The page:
This work is a useful addition to our still scant knowledge of Mexican women from 1910 to 1940, for Soto has researched the subject thoroughly and conscientiously, reading hundreds of newspaper articles, essays, and hooks. In addition, in 1976 she interviewed sixteen persons who provided her with new data on some of the extraordinary women who made feminism in Mexico from 1910 to 1940 a fascinating and vital movement. She amply illustrates that progressive women made many contrutions to Mexican society in education, health, journalism, and other areas, but she rightly concludes that until 1940 these contributions went largely unrecognized because of a pervasive machismo and the fear that enfranchised women, under Church influence, would vote for reactionary candidates.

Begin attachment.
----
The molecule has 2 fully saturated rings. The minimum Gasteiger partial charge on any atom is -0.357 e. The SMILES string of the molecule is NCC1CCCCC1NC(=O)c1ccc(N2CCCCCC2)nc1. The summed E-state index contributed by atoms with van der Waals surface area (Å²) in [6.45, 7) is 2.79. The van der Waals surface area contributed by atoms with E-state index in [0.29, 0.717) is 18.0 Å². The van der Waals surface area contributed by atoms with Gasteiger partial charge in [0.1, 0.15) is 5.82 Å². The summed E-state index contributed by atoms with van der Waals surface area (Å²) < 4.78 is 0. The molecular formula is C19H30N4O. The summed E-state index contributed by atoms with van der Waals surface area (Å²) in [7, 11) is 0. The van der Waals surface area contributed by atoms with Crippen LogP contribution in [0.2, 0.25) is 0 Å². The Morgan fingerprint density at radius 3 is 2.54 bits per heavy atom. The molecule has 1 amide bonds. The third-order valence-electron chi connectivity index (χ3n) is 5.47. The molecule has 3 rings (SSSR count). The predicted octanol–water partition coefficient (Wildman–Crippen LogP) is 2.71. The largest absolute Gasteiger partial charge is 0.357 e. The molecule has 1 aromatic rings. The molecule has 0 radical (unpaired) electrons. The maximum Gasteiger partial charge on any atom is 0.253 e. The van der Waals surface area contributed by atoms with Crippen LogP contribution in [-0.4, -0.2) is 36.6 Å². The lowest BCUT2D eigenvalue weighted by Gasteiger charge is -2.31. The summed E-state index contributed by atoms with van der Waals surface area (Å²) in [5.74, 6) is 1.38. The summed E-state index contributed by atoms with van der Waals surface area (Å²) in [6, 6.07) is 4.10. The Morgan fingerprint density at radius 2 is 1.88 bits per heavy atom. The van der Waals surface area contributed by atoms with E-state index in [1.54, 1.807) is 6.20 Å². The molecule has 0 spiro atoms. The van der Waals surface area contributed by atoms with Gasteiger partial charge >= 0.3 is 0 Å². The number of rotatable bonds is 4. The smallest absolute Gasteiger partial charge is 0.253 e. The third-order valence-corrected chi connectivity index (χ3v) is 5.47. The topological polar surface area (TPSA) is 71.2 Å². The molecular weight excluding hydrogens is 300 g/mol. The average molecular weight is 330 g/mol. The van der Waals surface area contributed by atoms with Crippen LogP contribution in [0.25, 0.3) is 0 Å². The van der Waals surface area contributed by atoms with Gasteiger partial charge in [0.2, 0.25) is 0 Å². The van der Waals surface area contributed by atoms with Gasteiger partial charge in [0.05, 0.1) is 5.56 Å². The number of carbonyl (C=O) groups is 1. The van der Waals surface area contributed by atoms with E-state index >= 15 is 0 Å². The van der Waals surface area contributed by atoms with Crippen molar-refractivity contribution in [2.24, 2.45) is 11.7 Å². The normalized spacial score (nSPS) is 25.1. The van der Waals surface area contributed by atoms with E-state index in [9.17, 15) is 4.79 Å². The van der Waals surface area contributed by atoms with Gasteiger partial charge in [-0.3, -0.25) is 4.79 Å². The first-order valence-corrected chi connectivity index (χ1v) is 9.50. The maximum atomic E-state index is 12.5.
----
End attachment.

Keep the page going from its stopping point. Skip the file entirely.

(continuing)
There are, however, flaws in Soto’s work; ill fact, it appears to he an unrevised thesis. Typographical errors abound, a number of quotations are undocumented, and there are some factual errors present. More important, the author’s skills at analysis and synthesis are undeveloped. Yet despite these serious flaws, Soto’s book is indispensable for students of modern Mexico, as she has uncovered new and significant facts about an important, but still neglected, subject.